A collection of Savarese's water images featured at the 2017 Architectural Digest Design Show and the 2017 Spring Affordable Art Fair.

Water in Tumult
Frothing, foaming, surging, pounding, cascading, churning, spraying, swirling, blazing---the drama of water has a deep primal reach. In her Water in Tumult series, Savarese explores water in full force.

Water Galaxies
Savarese loves finding star systems and vast constellations on the surface of water, reflecting the infinity of the universe.

Water Paints
In her Water Paints series, Savarese embraces the challenge of attempting to capture unique compositions of reflected strokes and pigments on the surface of water.

Like people everywhere, Savarese gazes out at 'waterscapes​​'​ with great longing.  Where to place the horizon line between water and sky is always the big question.

Water Skin
Exploring the many manifestations of water and our own multi-faceted relationship with this vital and extraordinary substance has been one of Savarese's enduring passions. Her ​Water ​Skin series skims the surface of this focus, featuring a variety of ​water​ textures.

Water Play
Probably starting even in the womb, humankind loves interaction with water. Children, especially, delight in water wherever it can be found--whether puddles or streams, ponds or lakes, rivers or oceans. Even those grown old return to water whenever possible, as a sure way back to the joys of their childhood.

The Falls
Legend has it that a spiteful deity sliced the Iguazu River in a jealous rage after learning that the woman he hoped to marry had fled with her mortal lover by boat, and condemned the lovers to eternal falling. To capture the tumult in their thunderous crashing as well as the beauty and mystery of the enshrouding mist was a wonderful challenge.

My Still Life Aviary: Plumigeri
Although enthralled by the enigmatic beauty and character of mounted aviary specimens, Savarese never lost sight of man's hubris in turning these animals into replicas of themselves and the inherent irony in striving to achieve a kind of immortality for them by killing them. Doubly ironic, however, is that she has also never felt more deeply the wonder and beauty of our animal kin than in her close-up encounters with these mounted birds.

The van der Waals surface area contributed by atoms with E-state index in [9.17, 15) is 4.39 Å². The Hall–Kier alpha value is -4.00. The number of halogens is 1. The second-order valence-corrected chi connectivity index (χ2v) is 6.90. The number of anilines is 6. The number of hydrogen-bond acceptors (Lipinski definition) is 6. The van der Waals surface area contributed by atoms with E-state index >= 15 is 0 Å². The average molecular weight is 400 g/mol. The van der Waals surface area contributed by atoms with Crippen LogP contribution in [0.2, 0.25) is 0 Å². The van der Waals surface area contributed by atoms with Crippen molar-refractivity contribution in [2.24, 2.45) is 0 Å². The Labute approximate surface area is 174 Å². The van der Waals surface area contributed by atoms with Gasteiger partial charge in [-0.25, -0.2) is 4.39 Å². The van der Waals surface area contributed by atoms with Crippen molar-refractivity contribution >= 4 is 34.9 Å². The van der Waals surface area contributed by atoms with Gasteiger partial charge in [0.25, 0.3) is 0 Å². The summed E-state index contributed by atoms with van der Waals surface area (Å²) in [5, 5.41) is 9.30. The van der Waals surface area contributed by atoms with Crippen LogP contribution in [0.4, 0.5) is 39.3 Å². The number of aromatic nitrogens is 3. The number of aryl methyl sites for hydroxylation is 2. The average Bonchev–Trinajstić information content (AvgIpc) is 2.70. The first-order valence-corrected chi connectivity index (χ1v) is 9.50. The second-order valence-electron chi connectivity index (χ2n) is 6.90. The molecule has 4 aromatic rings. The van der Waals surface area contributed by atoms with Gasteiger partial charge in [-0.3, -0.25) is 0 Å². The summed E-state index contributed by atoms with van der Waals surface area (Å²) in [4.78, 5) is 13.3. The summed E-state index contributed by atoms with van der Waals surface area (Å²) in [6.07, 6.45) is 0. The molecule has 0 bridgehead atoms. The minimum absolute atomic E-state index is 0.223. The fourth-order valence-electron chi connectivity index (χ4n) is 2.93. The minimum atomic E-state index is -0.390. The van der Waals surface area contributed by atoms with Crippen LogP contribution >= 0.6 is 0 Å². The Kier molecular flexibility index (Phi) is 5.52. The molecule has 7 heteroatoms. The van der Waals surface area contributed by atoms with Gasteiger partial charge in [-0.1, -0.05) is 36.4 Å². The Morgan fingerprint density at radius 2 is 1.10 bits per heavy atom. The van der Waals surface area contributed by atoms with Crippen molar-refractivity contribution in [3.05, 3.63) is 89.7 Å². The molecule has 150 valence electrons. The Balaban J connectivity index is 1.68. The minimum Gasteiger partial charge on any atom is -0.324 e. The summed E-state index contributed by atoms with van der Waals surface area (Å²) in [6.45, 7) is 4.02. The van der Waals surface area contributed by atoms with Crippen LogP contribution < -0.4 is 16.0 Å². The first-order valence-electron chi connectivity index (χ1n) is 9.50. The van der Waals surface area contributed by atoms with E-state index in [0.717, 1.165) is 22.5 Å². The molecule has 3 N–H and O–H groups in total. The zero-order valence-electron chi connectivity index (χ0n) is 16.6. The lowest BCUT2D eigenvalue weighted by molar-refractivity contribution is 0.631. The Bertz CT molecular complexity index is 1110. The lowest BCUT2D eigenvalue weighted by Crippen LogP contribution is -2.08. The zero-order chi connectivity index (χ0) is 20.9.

Savarese is not a lover of art dominated by religious themes, but in the Louvre and the Metropolitan Museums where such art exists in abundance, she enjoyed snipping out bits of fabric from the magnificent vestments adorning so many figures in the paintings, to better appreciate their vibrant colors and to render a degree of abstraction to the painters' sensual renderings. The barest hint of humanity enshrouded in the bold curves and seductive folds provided an element of vitality that Savarese was especially eager to capture.

Mother’s Day Peonies
The gift of flowers is also a wonderful gift as a photography project. Whether from the most humble bouquet purchased at a Korean grocery shop or the elaborate creations concocted by high-end florists, the opportunity to examine and photograph flowers, one at a time, at different stages of blossom and decline, is always revelatory. The peonies that Savarese's  children give her on Mother’s Day are especially poignant.

The Hairdresser
Savarese's hairdresser, a formidable, 6 ½ foot-tall, bald, ex-Israeli soldier, has big and powerful hands. He was happy to oblige when asked if she could photograph him at work one morning at his salon.

Geometries of Light
On a trip through Morocco, Savarese was drawn to the brass lighting fixtures found in the several riads where she stayed and the intricate shadows they cast on walls, ceilings, and drapes. Geometric patterns are the foundation for almost all art in Morocco, but Savarese especially liked how the sharp and angular light rays bent into curves and blurred in shadow.

The Death and Life Adventures of Rat and Indigo Bunting
Inspired by E.B. White and his masterful portrayal of anthropomorphized animals, this collection of images is meant to similarly relate the death and live adventures of a mounted rat and a mounted indigo bunting with whom Savarese grew very attached while shooting a taxidermist's archives. Savarese adopts the pen name of I.B. Black for the book she self-published of this series.